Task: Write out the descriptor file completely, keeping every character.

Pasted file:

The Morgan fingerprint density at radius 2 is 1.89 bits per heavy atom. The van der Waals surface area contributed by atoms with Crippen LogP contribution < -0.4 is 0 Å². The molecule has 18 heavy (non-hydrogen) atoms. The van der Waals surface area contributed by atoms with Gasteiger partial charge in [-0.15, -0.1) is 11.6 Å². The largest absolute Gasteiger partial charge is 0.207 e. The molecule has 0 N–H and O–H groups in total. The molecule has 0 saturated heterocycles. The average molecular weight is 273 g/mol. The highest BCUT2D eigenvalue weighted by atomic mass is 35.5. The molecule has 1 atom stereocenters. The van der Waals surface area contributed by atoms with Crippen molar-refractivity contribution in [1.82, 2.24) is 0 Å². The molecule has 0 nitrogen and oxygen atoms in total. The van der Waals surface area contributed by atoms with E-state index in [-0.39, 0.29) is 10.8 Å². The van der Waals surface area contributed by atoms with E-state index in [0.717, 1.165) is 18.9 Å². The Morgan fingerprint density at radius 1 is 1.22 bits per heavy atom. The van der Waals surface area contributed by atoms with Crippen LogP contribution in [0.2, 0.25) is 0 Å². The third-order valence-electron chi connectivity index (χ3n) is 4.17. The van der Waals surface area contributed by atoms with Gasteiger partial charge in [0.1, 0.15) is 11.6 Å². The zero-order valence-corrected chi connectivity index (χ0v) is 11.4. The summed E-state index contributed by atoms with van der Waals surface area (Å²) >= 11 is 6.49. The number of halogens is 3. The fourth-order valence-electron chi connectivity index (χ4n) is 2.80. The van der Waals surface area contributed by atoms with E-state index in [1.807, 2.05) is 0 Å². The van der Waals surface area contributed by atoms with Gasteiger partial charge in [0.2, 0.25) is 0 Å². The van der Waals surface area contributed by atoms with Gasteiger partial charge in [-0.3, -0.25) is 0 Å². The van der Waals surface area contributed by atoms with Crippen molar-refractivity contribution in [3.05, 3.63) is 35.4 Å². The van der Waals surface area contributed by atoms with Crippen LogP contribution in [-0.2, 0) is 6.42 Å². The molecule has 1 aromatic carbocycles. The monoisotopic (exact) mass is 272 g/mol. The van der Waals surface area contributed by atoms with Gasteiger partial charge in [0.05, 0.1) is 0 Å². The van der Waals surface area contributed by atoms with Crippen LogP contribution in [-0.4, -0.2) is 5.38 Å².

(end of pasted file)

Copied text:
The Morgan fingerprint density at radius 2 is 1.89 bits per heavy atom. The van der Waals surface area contributed by atoms with Crippen LogP contribution < -0.4 is 0 Å². The molecule has 18 heavy (non-hydrogen) atoms. The van der Waals surface area contributed by atoms with Gasteiger partial charge in [-0.15, -0.1) is 11.6 Å². The largest absolute Gasteiger partial charge is 0.207 e. The molecule has 0 N–H and O–H groups in total. The molecule has 0 saturated heterocycles. The average molecular weight is 273 g/mol. The highest BCUT2D eigenvalue weighted by atomic mass is 35.5. The molecule has 1 atom stereocenters. The van der Waals surface area contributed by atoms with Crippen molar-refractivity contribution in [1.82, 2.24) is 0 Å². The molecule has 0 nitrogen and oxygen atoms in total. The van der Waals surface area contributed by atoms with E-state index in [-0.39, 0.29) is 10.8 Å². The van der Waals surface area contributed by atoms with E-state index in [0.717, 1.165) is 18.9 Å². The Morgan fingerprint density at radius 1 is 1.22 bits per heavy atom. The van der Waals surface area contributed by atoms with Crippen LogP contribution in [0.2, 0.25) is 0 Å². The third-order valence-electron chi connectivity index (χ3n) is 4.17. The van der Waals surface area contributed by atoms with Gasteiger partial charge in [0.1, 0.15) is 11.6 Å². The zero-order valence-corrected chi connectivity index (χ0v) is 11.4. The summed E-state index contributed by atoms with van der Waals surface area (Å²) >= 11 is 6.49. The number of halogens is 3. The fourth-order valence-electron chi connectivity index (χ4n) is 2.80. The van der Waals surface area contributed by atoms with E-state index in [1.807, 2.05) is 0 Å². The van der Waals surface area contributed by atoms with Gasteiger partial charge in [0.2, 0.25) is 0 Å². The van der Waals surface area contributed by atoms with Gasteiger partial charge in [-0.3, -0.25) is 0 Å². The van der Waals surface area contributed by atoms with Crippen molar-refractivity contribution in [3.05, 3.63) is 35.4 Å². The van der Waals surface area contributed by atoms with Crippen LogP contribution in [-0.2, 0) is 6.42 Å². The molecule has 1 aromatic carbocycles. The monoisotopic (exact) mass is 272 g/mol. The van der Waals surface area contributed by atoms with Gasteiger partial charge in [0.05, 0.1) is 0 Å². The van der Waals surface area contributed by atoms with Crippen LogP contribution in [-0.4, -0.2) is 5.38 Å².